Behind the Throne by K.B. Wagers – Review


Published: August 2, 2016

Publisher: Orbit

Genre: Science Fiction

Pages: 413 (Paperback)

My Rating: 3.5/5.0


Meet Hail: Captain. Gunrunner. Fugitive.

Quick, sarcastic, and lethal, Hailimi Bristol doesn’t suffer fools gladly. She has made a name for herself in the galaxy for everything except what she was born to do: rule the Indranan Empire. That is, until two Trackers drag her back to her home planet to take her rightful place as the only remaining heir.

But trading her ship for a palace has more dangers than Hail could have anticipated. Caught in a web of plots and assassination attempts, Hail can’t do the one thing she did twenty years ago: run away. She’ll have to figure out who murdered her sisters if she wants to survive.

A gun smuggler inherits the throne in this Star Wars-style science fiction adventure from debut author K. B. Wagers. Full of action-packed space opera exploits and courtly conspiracy – not to mention an all-out galactic war – Behind the Throne will please fans of James S. A Corey, Becky Chambers and Lois McMaster Bujold, or anyone who wonders what would happen if a rogue like Han Solo were handed the keys to an empire . . .

Behind the Throne was a book that I had to do in audio format due to a lack of time to read physical books. I wish I had read a physical book because the audio version is read by a narrator who seems to actually have a British type accent, not an Indian one. It felt forced and was really kind of painful to listen to. Aside from this, I rather liked the book.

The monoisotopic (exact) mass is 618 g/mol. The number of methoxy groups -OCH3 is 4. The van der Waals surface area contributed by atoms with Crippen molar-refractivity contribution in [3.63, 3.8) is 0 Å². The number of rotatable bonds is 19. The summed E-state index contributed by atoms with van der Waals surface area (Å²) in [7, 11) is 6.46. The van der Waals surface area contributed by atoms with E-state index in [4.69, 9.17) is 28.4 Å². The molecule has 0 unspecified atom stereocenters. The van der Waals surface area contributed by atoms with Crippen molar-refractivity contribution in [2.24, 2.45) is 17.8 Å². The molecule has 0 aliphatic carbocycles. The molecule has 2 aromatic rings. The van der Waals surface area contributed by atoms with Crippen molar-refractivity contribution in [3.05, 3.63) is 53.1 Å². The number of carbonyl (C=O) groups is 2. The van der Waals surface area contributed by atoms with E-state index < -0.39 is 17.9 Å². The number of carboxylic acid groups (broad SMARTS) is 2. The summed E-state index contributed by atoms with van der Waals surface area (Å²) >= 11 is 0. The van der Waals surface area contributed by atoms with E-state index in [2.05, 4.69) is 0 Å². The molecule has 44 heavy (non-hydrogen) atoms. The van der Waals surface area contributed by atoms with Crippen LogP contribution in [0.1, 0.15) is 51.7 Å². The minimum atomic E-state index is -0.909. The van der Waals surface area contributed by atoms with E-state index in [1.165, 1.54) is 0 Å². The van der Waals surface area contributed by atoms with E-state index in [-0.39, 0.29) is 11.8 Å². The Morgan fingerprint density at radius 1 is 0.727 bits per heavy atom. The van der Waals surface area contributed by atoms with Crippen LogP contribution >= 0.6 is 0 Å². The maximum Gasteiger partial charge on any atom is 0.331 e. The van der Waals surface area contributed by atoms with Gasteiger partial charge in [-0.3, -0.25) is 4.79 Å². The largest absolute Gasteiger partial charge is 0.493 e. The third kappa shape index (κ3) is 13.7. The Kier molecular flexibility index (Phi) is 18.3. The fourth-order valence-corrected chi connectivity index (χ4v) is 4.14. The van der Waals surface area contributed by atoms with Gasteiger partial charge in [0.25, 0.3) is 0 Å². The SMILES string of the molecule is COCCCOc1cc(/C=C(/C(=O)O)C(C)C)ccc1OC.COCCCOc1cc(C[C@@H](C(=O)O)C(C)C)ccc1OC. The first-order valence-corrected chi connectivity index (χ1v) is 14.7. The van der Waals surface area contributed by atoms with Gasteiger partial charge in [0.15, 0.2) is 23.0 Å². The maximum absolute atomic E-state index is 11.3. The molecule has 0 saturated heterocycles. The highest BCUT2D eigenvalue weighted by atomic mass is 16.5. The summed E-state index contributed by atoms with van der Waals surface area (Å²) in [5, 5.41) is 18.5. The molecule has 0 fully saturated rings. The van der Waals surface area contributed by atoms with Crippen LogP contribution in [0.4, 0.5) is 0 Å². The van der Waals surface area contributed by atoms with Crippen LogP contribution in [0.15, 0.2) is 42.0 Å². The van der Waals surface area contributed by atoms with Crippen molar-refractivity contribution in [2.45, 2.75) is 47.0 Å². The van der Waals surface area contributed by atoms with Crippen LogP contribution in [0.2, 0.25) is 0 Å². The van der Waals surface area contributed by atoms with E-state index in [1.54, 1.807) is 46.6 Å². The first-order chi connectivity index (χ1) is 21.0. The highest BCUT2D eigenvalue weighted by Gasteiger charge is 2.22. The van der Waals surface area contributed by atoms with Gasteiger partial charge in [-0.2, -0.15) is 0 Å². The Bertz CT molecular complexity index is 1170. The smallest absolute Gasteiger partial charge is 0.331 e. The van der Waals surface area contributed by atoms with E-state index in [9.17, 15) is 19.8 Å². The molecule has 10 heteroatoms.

Behind the Throne is the story of Hail Bristol, who has been a gun runner for the last two decades of her life, but after the deaths of her sisters is forced to come home and perform her role as heir to the Indranan empire. Hail is extremely capable of not only protecting herself, but dealing with difficult situations, and negotiating with people that are as likely to kill you as they are to deal with you. Her unorthodox resume has in reality, made her the perfect heir for a kingdom in crisis. Hail DOES NOT want this role, but she comes to accept her responsibility and for that I respect her. Two of her closest bodyguards, Zin and Emmory are extremely likable characters and I do think there’s some well concealed sexual tension between Emmory and Hail, though I haven’t quite decided if anything will come of it in the sequel. The great thing about adult fantasy is that it doesn’t always turn into some gushy, ridiculous relationship!

There’s plenty of action in Behind the Throne, but it’s one of those books where everybody talks about everything. The plus here is that the reader understands a broad history of the empire, the political climate, relationships with foreign empires, and what each and every character thinks of everything. In this respect, Behind the Throne is similar to The Goblin Emperor, which I loved. There’s nothing wrong with lots of dialogue in books, but it has to be meaningful! KB Wagers managed to pull this off, but seriously, if Hail Bristol reminded anyone that she used to be a gunrunner ONE MORE TIME, I was about to throw my headphones through the air.

Behind the Throne was surprisingly entertaining despite my criticisms and eventually I plan on reading the sequel as well. I think the series holds considerable potential, considering there were some open ends and clear segues for further plot development. This is a sci-fi book, but don’t let that scare you off if it isn’t your usual genre. It’s not hard science fiction with loads of technical terms, merely set in a futuristic society set on another planet.


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